The science-fiction drama First Signal explores the impact of a signal intercepted by a top-secret Space Command satellite that appears to have originated from a point one million miles out from Earth, where nothing human-made exists that could generate such a signal. The military monitors the signal and believes it is coming from a space-borne observation platform of extraterrestrial origin and that we are being watched. The Space Command also figures out that the alien platform is also used to conduct air traffic control operations for alien ships flying in Earth airspace. Since it was kept clandestine, they assume the aliens have hostile intentions.
At the G7 summit, U.S. President Colton (Wendy Hartman) is pulled away from the conference to be given an emergency briefing on the situation. There is some back and forth about security clearances until General John Reager (Paul Noonan) explains that a U.S. spy spacecraft was sent to the origin of the signal. Still, as soon as it came into range, the observation platform departed quickly, using a powerful propulsion drive with performance abilities unknown to human technology. Also, curiously, the signal that was transmitted was carried on x-ray frequencies, not used for communications by human cultures.
“…the alien platform is also used to conduct air traffic control operations for alien ships flying in Earth airspace.”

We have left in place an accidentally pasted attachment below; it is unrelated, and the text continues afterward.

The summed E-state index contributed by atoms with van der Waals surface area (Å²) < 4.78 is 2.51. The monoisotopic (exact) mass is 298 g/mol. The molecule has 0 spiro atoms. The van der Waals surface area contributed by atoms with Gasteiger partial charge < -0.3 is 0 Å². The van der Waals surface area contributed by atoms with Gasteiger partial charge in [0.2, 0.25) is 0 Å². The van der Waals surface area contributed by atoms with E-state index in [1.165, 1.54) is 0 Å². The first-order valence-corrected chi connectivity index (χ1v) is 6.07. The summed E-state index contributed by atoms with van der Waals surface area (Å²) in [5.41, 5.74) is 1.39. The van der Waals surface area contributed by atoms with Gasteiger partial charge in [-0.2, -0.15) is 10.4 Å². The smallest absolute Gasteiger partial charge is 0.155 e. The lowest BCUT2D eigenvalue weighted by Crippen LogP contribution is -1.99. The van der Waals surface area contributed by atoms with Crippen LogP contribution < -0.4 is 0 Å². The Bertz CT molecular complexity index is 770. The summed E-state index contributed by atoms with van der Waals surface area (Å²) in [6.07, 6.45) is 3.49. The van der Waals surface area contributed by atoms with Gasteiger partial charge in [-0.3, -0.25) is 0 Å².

Conflict in the briefing room erupts between Reager and the president’s science advisor, Cedric Yonah (Conor Timmis), who protests a martial response to the discovery of aliens among us, wanting first to assess their intention. Yonah invokes the specter of Nazi Germany when he asks Reager why he wants to attack before he understands the visitors. There are many moments in the script like this, where historical events or people are referenced to paint a picture of the situation quickly.
Writer-director Mark Lund has done some interesting extrapolation into the operations of Space Command, including inventing a new level of clearance called Cosmic Top Secret. The film’s title, First Signal, is a variation on the classic sci-fi trope of “first contact” with an extraterrestrial culture. The filmmaker is well-versed in scientific knowledge and the science-fiction literary history around extraterrestrial visitations, which comes through clearly in the film.
The story is solid, and the premise is fascinating, though there is one minor flaw in the logic. A tidbit of the plot hinges on a signal sent from a terrestrial radio telescope. However, radio telescopes don’t generate signals. They only receive them. It’s a minor nitpick for nerds to find and point out in reviews.
Lund has created an interesting no-budget film in First Signal. He gets around his limited resources by placing his cast in a conference room, a couple of public locations, and an open field, then filling in the rest with stock footage and a single effects shot. He also pulled together a trailer for his film that includes more effects. For a micro-budget effort, this is an impressive accomplishment.
"…an impressive accomplishment."